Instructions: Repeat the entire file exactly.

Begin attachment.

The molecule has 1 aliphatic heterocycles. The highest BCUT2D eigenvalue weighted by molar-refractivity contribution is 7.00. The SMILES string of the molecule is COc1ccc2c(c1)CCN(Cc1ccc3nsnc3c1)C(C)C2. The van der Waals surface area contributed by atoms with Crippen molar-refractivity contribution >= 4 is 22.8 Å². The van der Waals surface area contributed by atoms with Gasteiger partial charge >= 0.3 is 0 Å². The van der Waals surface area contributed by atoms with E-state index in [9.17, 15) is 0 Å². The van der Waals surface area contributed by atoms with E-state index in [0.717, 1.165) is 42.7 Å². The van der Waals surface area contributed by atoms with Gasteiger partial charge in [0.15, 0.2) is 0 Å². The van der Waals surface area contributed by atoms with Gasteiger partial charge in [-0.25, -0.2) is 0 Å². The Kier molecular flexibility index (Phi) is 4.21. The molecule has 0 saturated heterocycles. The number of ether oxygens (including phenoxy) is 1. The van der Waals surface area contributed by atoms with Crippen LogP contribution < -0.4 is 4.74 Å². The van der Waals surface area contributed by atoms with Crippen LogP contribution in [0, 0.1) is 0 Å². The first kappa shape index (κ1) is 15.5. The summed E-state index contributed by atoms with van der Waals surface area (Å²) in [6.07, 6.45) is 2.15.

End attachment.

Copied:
The molecule has 1 aliphatic heterocycles. The highest BCUT2D eigenvalue weighted by molar-refractivity contribution is 7.00. The SMILES string of the molecule is COc1ccc2c(c1)CCN(Cc1ccc3nsnc3c1)C(C)C2. The van der Waals surface area contributed by atoms with Crippen molar-refractivity contribution >= 4 is 22.8 Å². The van der Waals surface area contributed by atoms with Gasteiger partial charge >= 0.3 is 0 Å². The van der Waals surface area contributed by atoms with E-state index in [9.17, 15) is 0 Å². The van der Waals surface area contributed by atoms with E-state index in [0.717, 1.165) is 42.7 Å². The van der Waals surface area contributed by atoms with Gasteiger partial charge in [0.15, 0.2) is 0 Å². The van der Waals surface area contributed by atoms with Gasteiger partial charge in [-0.25, -0.2) is 0 Å². The Kier molecular flexibility index (Phi) is 4.21. The molecule has 0 saturated heterocycles. The number of ether oxygens (including phenoxy) is 1. The van der Waals surface area contributed by atoms with Crippen LogP contribution < -0.4 is 4.74 Å². The van der Waals surface area contributed by atoms with Crippen LogP contribution in [0, 0.1) is 0 Å². The first kappa shape index (κ1) is 15.5. The summed E-state index contributed by atoms with van der Waals surface area (Å²) in [6.07, 6.45) is 2.15.